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Cleat Key: Cleat Positioning Tool Tested

A precision and specialist tool, Dr Michael Hanslip says there’s a number of pros and cons so far as the Cleat Key positioning aide goes.

Cleat position is critical to comfort, but can sometimes be hit or miss … until now.

The cleat key is a cool gadget designed to assist setting up the triangular cleats (Look Delta, Look Keo, Shimano SPD, Time Xpresso, etc) that most road cyclists use on their shoes. 

About the size of a shoe and constructed primarily from clear plastic sheet, it should be treated like the precision tool it is.

There is a cleat key method, well explained and easy to follow, on YouTube to guide any user through either a first set-up (new cleats on new shoes) or tweaking an existing set-up. The first step is to determine the rider’s neutral foot angle. 

Most people do not point their feet straight ahead and there is an angle measure on the front of the cleat key specifically for determining where the feet point. 

They offer a great method that someone can do alone – I have a different method I use with bike fitting clients that is impossible to do solo. 

The revelation for me in the video is the division by 3 (if foot angle measures 6 degrees, set cleat at 2 degrees) from whatever measure is obtained to what is installed on the shoe – I knew it was less than measured but never even thought about exactly how much less. The precision with which the cleat angle has to be set depends on the selected cleat (floating cleats require less precision than fixed cleats) and on the rider.

The next step in their method is measuring the fore-aft position for the cleat. They suggest halfway between the big toe joint and the small toe joint. This is not nearly far enough rearwards in my experience, I’d start around the small toe joint for locating the mid-line of the cleat (marked on every cleat for easy reference), and working further back from there. 

I have a long history of successfully eliminating rider issues by moving their cleats rearwards – it certainly works for most. If you have a happy location for your cleats already established, do not try a different one. If it ain’t broke, don’t fix it. 

Once the cleat is loosely applied to the shoe with the correct fore-aft position marked, it is time to mount the cleat key on the cleat for setting the angle. There are angle marks on the rear end of the key for this step. The key firmly grasps the cleat in its sprung jaw, allowing you to twist the key and cleat to the desired angle, checking that the fore-aft hasn’t been disturbed then snugging up the three cleat bolts.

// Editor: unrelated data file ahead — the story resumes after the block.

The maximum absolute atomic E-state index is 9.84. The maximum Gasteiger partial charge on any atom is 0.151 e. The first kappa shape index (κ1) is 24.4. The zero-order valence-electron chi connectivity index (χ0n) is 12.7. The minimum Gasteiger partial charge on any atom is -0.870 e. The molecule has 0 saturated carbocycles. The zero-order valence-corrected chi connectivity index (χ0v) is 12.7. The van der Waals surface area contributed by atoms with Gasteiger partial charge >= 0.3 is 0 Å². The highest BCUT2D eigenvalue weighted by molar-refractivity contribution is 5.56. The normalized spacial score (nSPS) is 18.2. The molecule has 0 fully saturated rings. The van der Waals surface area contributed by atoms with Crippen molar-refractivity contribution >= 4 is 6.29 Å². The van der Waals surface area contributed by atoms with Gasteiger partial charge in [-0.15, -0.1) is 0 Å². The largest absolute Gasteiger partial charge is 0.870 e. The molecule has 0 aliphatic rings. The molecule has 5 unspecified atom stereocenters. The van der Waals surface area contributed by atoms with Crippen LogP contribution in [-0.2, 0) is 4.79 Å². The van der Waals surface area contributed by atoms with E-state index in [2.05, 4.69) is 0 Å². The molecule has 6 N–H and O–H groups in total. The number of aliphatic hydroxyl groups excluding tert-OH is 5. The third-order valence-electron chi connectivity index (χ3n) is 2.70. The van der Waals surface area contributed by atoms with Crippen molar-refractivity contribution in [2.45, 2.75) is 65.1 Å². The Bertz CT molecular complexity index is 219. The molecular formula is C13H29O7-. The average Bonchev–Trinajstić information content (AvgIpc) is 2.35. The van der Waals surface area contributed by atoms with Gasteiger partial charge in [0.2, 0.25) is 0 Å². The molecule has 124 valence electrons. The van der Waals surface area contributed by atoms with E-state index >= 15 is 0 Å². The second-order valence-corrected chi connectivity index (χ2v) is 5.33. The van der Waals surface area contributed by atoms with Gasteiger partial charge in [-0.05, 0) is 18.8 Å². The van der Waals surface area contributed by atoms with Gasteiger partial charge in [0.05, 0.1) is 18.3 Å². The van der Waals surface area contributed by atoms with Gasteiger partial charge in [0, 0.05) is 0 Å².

My road shoes have a small rivet holding the heel tread in place exactly in the midline of the shoe – else a bit of white tape and a mark with a pen will help by marking centre.

“…It looks pretty pro – having a tool like that would reassure clients of fitters that they know what they’re doing…”

The cleat key is fairly expensive, would I buy one? 

No, I wouldn’t. Because I don’t use triangular cleats on my own shoes and I have a working system of installation of the triangular cleats on client shoes. It looks pretty pro – having a tool like that would reassure clients of fitters that they know what they’re doing. 

I’m hesitant to recommend it for a club tool because the plastic construction wouldn’t take well to being dropped or abused. It would be good for a shop for getting a few staff members to consistently set cleats across all clients. 

Or if you have a tool addiction and can’t seem to get your cleats right, this well might be the key you were missing. 

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One Comment

  1. Dear Dr. Hanslip,
    Thank you for the review. You are correct that the Cleat Key would be of no use to a rider like you that uses Speedplay pedals. It won’t work with Time road cleats either but a Time/Sram-specific model will be out soon.

    Triangular cleat systems like those by Look/Shimano are much more popular and ubiquitous, and the Cleat Key works perfectly with those, to quantify the critical rotation, and help any rider set up their own cleats perfectly. The materials are solid and my decade-old prototypes are still functional and precise, as are the ones used by numerous shops worldwide.

What do you think?

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